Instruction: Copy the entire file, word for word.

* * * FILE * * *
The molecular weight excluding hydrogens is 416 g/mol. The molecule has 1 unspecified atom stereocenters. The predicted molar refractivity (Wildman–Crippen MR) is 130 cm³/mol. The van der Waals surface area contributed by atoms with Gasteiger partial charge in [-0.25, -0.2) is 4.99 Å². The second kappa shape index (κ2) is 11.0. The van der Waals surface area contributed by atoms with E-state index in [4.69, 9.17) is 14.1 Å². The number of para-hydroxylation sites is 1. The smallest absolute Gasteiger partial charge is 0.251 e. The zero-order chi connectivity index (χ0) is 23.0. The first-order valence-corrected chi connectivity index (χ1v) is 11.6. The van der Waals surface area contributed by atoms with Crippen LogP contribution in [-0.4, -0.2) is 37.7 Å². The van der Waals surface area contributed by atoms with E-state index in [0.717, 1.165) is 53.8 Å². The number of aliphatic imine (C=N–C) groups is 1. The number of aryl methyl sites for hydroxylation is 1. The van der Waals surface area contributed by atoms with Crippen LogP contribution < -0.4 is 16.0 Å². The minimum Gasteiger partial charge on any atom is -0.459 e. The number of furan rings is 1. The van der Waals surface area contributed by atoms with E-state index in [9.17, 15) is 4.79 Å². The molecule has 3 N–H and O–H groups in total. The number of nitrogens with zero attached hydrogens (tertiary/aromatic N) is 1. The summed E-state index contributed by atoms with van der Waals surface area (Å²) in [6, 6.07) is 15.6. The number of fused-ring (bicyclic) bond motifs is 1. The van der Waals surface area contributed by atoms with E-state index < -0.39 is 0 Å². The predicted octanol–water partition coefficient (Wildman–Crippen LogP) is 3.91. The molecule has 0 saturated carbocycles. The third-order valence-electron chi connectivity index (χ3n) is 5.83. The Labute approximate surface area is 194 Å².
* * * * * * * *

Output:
The molecular weight excluding hydrogens is 416 g/mol. The molecule has 1 unspecified atom stereocenters. The predicted molar refractivity (Wildman–Crippen MR) is 130 cm³/mol. The van der Waals surface area contributed by atoms with Gasteiger partial charge in [-0.25, -0.2) is 4.99 Å². The second kappa shape index (κ2) is 11.0. The van der Waals surface area contributed by atoms with E-state index in [4.69, 9.17) is 14.1 Å². The number of para-hydroxylation sites is 1. The smallest absolute Gasteiger partial charge is 0.251 e. The zero-order chi connectivity index (χ0) is 23.0. The first-order valence-corrected chi connectivity index (χ1v) is 11.6. The van der Waals surface area contributed by atoms with Crippen LogP contribution in [-0.4, -0.2) is 37.7 Å². The van der Waals surface area contributed by atoms with E-state index in [0.717, 1.165) is 53.8 Å². The number of aliphatic imine (C=N–C) groups is 1. The number of aryl methyl sites for hydroxylation is 1. The van der Waals surface area contributed by atoms with Crippen LogP contribution < -0.4 is 16.0 Å². The minimum Gasteiger partial charge on any atom is -0.459 e. The number of furan rings is 1. The van der Waals surface area contributed by atoms with E-state index in [9.17, 15) is 4.79 Å². The molecule has 3 N–H and O–H groups in total. The number of nitrogens with zero attached hydrogens (tertiary/aromatic N) is 1. The summed E-state index contributed by atoms with van der Waals surface area (Å²) in [6, 6.07) is 15.6. The number of fused-ring (bicyclic) bond motifs is 1. The van der Waals surface area contributed by atoms with E-state index < -0.39 is 0 Å². The predicted octanol–water partition coefficient (Wildman–Crippen LogP) is 3.91. The molecule has 0 saturated carbocycles. The third-order valence-electron chi connectivity index (χ3n) is 5.83. The Labute approximate surface area is 194 Å².